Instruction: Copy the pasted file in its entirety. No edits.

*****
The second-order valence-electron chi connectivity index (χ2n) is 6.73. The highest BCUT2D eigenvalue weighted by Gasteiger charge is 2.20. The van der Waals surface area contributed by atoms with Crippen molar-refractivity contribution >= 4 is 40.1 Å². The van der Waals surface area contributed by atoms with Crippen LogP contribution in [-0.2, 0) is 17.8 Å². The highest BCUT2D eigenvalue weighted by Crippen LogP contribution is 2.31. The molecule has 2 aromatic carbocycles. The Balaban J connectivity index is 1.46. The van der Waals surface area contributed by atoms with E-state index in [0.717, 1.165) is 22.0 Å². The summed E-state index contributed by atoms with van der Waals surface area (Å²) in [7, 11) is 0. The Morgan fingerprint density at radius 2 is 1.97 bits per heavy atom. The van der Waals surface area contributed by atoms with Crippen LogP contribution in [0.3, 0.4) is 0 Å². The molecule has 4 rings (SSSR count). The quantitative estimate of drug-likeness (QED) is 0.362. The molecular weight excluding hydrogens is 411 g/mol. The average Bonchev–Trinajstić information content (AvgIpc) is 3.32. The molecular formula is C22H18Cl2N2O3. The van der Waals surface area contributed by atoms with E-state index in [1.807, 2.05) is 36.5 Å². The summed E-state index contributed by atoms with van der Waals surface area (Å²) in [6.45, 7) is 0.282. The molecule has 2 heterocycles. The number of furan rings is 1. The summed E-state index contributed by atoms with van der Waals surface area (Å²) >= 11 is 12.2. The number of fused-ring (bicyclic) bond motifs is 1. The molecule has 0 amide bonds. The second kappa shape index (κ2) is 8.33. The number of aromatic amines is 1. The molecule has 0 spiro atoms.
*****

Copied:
The second-order valence-electron chi connectivity index (χ2n) is 6.73. The highest BCUT2D eigenvalue weighted by Gasteiger charge is 2.20. The van der Waals surface area contributed by atoms with Crippen molar-refractivity contribution >= 4 is 40.1 Å². The van der Waals surface area contributed by atoms with Crippen LogP contribution in [-0.2, 0) is 17.8 Å². The highest BCUT2D eigenvalue weighted by Crippen LogP contribution is 2.31. The molecule has 2 aromatic carbocycles. The Balaban J connectivity index is 1.46. The van der Waals surface area contributed by atoms with E-state index in [0.717, 1.165) is 22.0 Å². The summed E-state index contributed by atoms with van der Waals surface area (Å²) in [7, 11) is 0. The Morgan fingerprint density at radius 2 is 1.97 bits per heavy atom. The van der Waals surface area contributed by atoms with Crippen LogP contribution in [0.3, 0.4) is 0 Å². The molecule has 4 rings (SSSR count). The quantitative estimate of drug-likeness (QED) is 0.362. The molecular weight excluding hydrogens is 411 g/mol. The average Bonchev–Trinajstić information content (AvgIpc) is 3.32. The molecular formula is C22H18Cl2N2O3. The van der Waals surface area contributed by atoms with E-state index in [1.807, 2.05) is 36.5 Å². The summed E-state index contributed by atoms with van der Waals surface area (Å²) in [6.45, 7) is 0.282. The molecule has 2 heterocycles. The number of furan rings is 1. The summed E-state index contributed by atoms with van der Waals surface area (Å²) >= 11 is 12.2. The number of fused-ring (bicyclic) bond motifs is 1. The molecule has 0 amide bonds. The second kappa shape index (κ2) is 8.33. The number of aromatic amines is 1. The molecule has 0 spiro atoms.